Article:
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Volume 2, Issue 1, Spring-Summer 1999

E. M. Fales
Pages 21-31
DOI: 10.5840/philo1999213

Are the Gods Apolitical?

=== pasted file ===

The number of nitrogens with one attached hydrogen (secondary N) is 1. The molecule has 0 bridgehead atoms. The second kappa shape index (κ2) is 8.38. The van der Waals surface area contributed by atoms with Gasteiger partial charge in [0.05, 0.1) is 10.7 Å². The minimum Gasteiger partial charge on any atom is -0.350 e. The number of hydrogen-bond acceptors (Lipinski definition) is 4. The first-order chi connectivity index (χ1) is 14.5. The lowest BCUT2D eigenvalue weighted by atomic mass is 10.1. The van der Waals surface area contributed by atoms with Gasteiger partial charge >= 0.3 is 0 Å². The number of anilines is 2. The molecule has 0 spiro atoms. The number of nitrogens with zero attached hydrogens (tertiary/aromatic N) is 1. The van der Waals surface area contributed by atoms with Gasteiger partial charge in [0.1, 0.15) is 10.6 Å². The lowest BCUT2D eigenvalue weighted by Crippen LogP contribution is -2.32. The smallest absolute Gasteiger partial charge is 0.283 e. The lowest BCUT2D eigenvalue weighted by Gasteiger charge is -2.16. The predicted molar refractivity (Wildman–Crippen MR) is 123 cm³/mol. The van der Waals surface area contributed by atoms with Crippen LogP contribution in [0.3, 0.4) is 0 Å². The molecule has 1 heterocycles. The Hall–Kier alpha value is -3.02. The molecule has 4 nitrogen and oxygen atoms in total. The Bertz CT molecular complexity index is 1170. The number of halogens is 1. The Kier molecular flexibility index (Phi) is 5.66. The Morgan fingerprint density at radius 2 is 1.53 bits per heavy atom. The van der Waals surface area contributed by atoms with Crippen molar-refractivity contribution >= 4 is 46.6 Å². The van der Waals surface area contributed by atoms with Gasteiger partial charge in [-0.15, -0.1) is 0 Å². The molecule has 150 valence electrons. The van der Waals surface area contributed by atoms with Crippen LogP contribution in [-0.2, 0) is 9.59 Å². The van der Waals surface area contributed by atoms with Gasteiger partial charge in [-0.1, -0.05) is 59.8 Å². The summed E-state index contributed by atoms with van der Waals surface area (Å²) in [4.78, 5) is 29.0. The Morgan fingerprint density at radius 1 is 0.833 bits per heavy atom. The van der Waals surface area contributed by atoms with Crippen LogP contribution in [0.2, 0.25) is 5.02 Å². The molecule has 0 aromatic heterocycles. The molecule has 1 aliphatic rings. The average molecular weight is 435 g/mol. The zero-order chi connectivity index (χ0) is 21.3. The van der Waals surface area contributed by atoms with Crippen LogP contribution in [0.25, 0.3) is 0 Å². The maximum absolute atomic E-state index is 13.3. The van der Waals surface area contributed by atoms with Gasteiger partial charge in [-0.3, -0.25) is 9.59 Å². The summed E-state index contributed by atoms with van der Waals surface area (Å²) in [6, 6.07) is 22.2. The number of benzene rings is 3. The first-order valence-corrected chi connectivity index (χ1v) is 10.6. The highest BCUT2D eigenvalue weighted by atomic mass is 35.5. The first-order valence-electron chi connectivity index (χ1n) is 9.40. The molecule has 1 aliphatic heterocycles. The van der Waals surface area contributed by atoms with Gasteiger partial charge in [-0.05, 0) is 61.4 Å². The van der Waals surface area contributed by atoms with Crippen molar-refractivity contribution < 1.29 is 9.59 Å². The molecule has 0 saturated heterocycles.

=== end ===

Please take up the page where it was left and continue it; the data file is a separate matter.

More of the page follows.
The increasingly strident debate in the United States over the role of religion in public policy raises the general questions whether the United States is a liberal democracy and whether it should be; but also the theoretical question---addressed here---whether it is legitimate for citizens in a liberal democracy to offer religious convictions as grounds for policy. The historically most prominent reason given for the exclusion of religious grounds is that the injection of religion into policy is divisive and potentially destructive of certain rights. I argue another reason, which has been overlooked, is that religious traditions and movements are fundamentally political enterprises that, in effect, introduce foreign agents when permitted institutional participation in domestic politics.

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